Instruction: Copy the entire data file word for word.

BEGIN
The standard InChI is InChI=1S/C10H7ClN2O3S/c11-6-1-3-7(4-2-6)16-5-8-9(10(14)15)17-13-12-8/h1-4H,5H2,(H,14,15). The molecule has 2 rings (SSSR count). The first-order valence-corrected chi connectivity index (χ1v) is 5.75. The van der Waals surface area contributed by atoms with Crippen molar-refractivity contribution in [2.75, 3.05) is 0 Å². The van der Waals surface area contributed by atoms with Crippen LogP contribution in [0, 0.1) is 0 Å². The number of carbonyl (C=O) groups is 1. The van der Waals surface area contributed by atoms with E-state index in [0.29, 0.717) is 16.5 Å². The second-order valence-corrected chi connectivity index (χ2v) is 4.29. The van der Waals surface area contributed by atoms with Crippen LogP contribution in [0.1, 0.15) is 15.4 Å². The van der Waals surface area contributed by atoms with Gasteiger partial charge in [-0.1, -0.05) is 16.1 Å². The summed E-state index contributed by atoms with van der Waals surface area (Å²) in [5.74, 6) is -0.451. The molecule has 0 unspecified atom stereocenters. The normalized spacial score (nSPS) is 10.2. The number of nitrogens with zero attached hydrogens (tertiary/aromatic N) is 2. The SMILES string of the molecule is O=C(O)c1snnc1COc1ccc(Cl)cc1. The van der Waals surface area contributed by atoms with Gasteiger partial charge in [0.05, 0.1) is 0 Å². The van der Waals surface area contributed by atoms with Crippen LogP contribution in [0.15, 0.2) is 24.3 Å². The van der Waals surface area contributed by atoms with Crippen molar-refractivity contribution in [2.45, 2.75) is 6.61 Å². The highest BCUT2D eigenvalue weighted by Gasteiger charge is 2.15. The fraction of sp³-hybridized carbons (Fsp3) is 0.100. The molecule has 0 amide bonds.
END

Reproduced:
The standard InChI is InChI=1S/C10H7ClN2O3S/c11-6-1-3-7(4-2-6)16-5-8-9(10(14)15)17-13-12-8/h1-4H,5H2,(H,14,15). The molecule has 2 rings (SSSR count). The first-order valence-corrected chi connectivity index (χ1v) is 5.75. The van der Waals surface area contributed by atoms with Crippen molar-refractivity contribution in [2.75, 3.05) is 0 Å². The van der Waals surface area contributed by atoms with Crippen LogP contribution in [0, 0.1) is 0 Å². The number of carbonyl (C=O) groups is 1. The van der Waals surface area contributed by atoms with E-state index in [0.29, 0.717) is 16.5 Å². The second-order valence-corrected chi connectivity index (χ2v) is 4.29. The van der Waals surface area contributed by atoms with Crippen LogP contribution in [0.1, 0.15) is 15.4 Å². The van der Waals surface area contributed by atoms with Gasteiger partial charge in [-0.1, -0.05) is 16.1 Å². The summed E-state index contributed by atoms with van der Waals surface area (Å²) in [5.74, 6) is -0.451. The molecule has 0 unspecified atom stereocenters. The normalized spacial score (nSPS) is 10.2. The number of nitrogens with zero attached hydrogens (tertiary/aromatic N) is 2. The SMILES string of the molecule is O=C(O)c1snnc1COc1ccc(Cl)cc1. The van der Waals surface area contributed by atoms with Gasteiger partial charge in [0.05, 0.1) is 0 Å². The van der Waals surface area contributed by atoms with Crippen LogP contribution in [0.15, 0.2) is 24.3 Å². The van der Waals surface area contributed by atoms with Crippen molar-refractivity contribution in [2.45, 2.75) is 6.61 Å². The highest BCUT2D eigenvalue weighted by Gasteiger charge is 2.15. The fraction of sp³-hybridized carbons (Fsp3) is 0.100. The molecule has 0 amide bonds.